EPA fracking wrong….again


The one item the “keep it in the ground” crowd can celebrate as good news for them (and bad for the rest of us) is the Obama administration’s arbitrary and disgraceful Arctic offshore drilling ban.

As Jazz Shaw at Hot Air wrote: “Barack Obama seems determined to leave some unpleasant going away presents for his successor on the domestic energy front.” Given that he didn’t think there would be any need to handicap his successor, it seems likely that Obama and his outgoing administration are just warming up.

The EPA has a lot of nerve imposing anything new between now and President-Elect Trump’s inauguration, given its egregious five-year mishandling of the Pavillion, Wyoming fracking groundwater controversy.

The Associated Press published a barely noticed November 10 story about its resolution (the Wyoming “Pavillion Groundwater Report Fact Sheet” is here; bolds are mine throughout this post):


A final state report released Thursday on foul-smelling well water in Wyoming contradicts an EPA report from five years ago that ignited a national backlash when it suggested hydraulic fracturing was the cause of the contamination.

Bacteria were more likely to blame for the problem in Pavillion than the oil and gas drilling process known as fracking, officials with the Wyoming Department of Environmental Quality said after a two-year study that was hailed by fracking advocates.

“Today’s announcement from the Wyoming DEQ doesn’t just close the case on Pavillion, it’s a knockout blow for activists who have tried to use Pavillion as a key talking point for their ban-fracking agenda,” said Randy Hildreth, Colorado director of Energy in Depth …

Now here is where the fun starts. From the AP report:

The EPA announced in 2011 that fracking likely caused the groundwater problems in Pavillion, a community spread among dozens of gas wells owned by Denver-based Encana Oil & Gas (USA) Inc. in the sparsely populated Wind River Basin.

The EPA draft report at the time stoked opposition to fracking, even as the process opened up major new oil and gas plays and drove down gasoline prices.

But guess what? The problem, as industry official Kathleen Sgamma noted at FoxNews.com on November 15, wasn’t fracking. It was with the EPA itself:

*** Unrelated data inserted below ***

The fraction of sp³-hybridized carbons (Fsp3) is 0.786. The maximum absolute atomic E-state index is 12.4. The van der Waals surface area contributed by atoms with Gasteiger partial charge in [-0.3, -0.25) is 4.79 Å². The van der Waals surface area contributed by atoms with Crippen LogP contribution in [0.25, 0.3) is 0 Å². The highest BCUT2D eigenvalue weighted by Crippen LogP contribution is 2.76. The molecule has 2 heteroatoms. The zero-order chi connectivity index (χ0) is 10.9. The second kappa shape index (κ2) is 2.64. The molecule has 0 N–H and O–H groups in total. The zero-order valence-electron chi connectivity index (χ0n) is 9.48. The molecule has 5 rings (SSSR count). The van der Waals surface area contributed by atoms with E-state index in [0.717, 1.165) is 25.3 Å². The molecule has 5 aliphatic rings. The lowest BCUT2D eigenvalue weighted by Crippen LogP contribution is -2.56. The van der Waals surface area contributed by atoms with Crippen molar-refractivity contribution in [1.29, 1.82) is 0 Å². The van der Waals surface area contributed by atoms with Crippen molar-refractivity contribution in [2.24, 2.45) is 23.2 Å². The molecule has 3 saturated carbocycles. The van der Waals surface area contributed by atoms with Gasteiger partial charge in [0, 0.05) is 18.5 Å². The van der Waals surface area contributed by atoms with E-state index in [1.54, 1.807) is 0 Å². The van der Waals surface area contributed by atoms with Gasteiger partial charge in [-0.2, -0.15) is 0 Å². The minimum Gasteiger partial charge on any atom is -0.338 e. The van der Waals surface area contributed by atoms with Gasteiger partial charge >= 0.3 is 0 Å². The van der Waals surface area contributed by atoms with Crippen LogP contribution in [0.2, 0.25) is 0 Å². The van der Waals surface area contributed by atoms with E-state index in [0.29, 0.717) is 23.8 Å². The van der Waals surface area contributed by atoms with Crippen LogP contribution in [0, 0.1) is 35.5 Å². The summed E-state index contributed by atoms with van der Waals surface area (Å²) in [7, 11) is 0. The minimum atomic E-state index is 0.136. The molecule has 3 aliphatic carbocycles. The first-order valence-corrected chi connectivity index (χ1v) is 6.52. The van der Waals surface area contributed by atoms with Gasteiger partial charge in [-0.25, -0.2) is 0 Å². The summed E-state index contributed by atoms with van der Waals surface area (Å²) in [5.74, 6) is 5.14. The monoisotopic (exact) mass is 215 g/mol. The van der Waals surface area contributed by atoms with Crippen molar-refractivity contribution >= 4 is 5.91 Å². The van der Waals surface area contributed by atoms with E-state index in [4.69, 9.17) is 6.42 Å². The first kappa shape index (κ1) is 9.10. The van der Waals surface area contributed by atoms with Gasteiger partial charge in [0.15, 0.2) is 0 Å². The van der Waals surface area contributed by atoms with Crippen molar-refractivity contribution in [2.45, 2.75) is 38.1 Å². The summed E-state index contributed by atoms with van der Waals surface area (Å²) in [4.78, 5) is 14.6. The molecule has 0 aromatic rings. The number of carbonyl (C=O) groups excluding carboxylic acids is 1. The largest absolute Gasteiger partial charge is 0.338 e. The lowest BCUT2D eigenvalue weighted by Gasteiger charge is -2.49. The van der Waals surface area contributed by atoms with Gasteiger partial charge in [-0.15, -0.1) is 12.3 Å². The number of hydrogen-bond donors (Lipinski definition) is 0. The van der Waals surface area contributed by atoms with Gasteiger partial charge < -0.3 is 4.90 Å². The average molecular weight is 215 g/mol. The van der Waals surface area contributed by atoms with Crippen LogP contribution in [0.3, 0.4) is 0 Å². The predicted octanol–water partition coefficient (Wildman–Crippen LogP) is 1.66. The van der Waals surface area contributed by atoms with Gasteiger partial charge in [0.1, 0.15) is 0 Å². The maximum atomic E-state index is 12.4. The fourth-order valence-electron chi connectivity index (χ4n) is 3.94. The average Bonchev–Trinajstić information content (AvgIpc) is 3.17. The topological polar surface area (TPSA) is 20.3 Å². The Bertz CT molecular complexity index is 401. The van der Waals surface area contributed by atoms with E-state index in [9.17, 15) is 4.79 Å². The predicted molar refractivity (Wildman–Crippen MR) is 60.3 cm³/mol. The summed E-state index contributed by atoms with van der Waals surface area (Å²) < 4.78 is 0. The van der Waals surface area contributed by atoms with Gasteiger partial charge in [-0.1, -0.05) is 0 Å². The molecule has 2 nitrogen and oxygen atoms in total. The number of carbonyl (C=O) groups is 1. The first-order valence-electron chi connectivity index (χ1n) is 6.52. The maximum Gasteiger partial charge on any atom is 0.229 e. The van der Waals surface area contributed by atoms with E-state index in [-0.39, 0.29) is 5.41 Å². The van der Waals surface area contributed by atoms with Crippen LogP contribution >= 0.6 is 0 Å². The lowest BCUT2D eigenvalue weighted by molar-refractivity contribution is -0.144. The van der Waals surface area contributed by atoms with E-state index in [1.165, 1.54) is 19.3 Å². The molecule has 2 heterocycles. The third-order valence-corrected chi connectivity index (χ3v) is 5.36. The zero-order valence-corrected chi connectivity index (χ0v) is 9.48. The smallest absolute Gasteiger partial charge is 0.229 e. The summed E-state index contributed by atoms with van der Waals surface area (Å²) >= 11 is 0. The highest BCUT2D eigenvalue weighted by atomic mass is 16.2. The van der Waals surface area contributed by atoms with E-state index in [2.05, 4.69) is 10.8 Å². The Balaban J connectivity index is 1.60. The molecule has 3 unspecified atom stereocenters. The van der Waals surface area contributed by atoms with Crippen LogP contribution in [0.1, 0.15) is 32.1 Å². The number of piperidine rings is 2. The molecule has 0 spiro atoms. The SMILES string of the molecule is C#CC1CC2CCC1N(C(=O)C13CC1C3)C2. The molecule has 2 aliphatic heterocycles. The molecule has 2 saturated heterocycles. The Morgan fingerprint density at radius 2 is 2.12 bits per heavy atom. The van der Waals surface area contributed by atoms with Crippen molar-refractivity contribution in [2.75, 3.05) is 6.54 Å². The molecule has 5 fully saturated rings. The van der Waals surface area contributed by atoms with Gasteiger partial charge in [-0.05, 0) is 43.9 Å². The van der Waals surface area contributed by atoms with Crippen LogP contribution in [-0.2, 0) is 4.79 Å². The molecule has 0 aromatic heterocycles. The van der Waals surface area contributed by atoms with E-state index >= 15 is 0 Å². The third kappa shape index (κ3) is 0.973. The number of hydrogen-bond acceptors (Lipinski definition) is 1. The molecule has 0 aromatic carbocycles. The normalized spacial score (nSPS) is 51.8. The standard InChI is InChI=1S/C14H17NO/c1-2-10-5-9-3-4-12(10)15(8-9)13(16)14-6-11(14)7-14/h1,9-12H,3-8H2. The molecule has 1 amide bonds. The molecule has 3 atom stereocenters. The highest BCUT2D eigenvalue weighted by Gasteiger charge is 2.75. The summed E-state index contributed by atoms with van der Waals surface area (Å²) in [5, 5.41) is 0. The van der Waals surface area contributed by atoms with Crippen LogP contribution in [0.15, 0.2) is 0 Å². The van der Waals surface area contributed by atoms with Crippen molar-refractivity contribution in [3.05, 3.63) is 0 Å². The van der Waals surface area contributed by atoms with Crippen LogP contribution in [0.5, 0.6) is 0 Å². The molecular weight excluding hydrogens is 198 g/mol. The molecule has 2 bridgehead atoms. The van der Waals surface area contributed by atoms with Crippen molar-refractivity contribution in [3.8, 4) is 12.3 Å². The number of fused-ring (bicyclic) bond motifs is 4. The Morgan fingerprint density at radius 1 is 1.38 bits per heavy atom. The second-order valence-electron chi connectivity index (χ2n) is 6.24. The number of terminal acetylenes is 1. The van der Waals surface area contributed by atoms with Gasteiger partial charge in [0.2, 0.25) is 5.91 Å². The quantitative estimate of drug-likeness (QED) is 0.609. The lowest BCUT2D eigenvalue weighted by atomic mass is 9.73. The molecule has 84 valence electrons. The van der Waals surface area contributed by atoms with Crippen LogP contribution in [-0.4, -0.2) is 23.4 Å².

… (in 2011) EPA investigators drilled their own monitoring wells incorrectly, actually introducing contaminants which were later detected in water samples.

Based on those tainted samples, the EPA floated a loose theory that fracking could have been the cause. But the draft report could not “verify or refute” this theory.

… state regulators and other federal agencies including the Bureau of Land Management and the U.S. Geological Survey … found major problems with the EPA’s water-quality monitoring wells. But in response to criticism, EPA officials stonewalled and never submitted the draft report for peer review. The EPA dragged its feet until 2013, when it finally dropped the Pavillion case and handed the investigation over to the state experts at Wyoming’s Department of Environmental quality.

So the “state experts” got it right, and the supposedly superior people with Uncle Sam at the EPA got it wrong. The November 10 AP report notes: “Wyoming officials also called on the EPA in the report released Thursday to fill in and cap two wells it drilled to study groundwater in the Pavillion area.” I’d say that the least they can do. They should also reimburse the state for the $1 million it spent “building cisterns for 28 (area) property owners to store water obtained from elsewhere.”

The anti-fracking crowd lost big. They have no horror stories with even a shred of credibility. Someone should ask New York Governor Andrew Cuomo, who has banned fracking in the Empire State without rational justification, why he’s still refusing to allow Upstate New York its best opportunity for a desperately needed economic turnaround.


Is it any wonder Trump wants to put the wringers through the EPA and its’ band of overpaid, ideological driven, bureaucratic incompetents.

(Extract from Newsbusters article)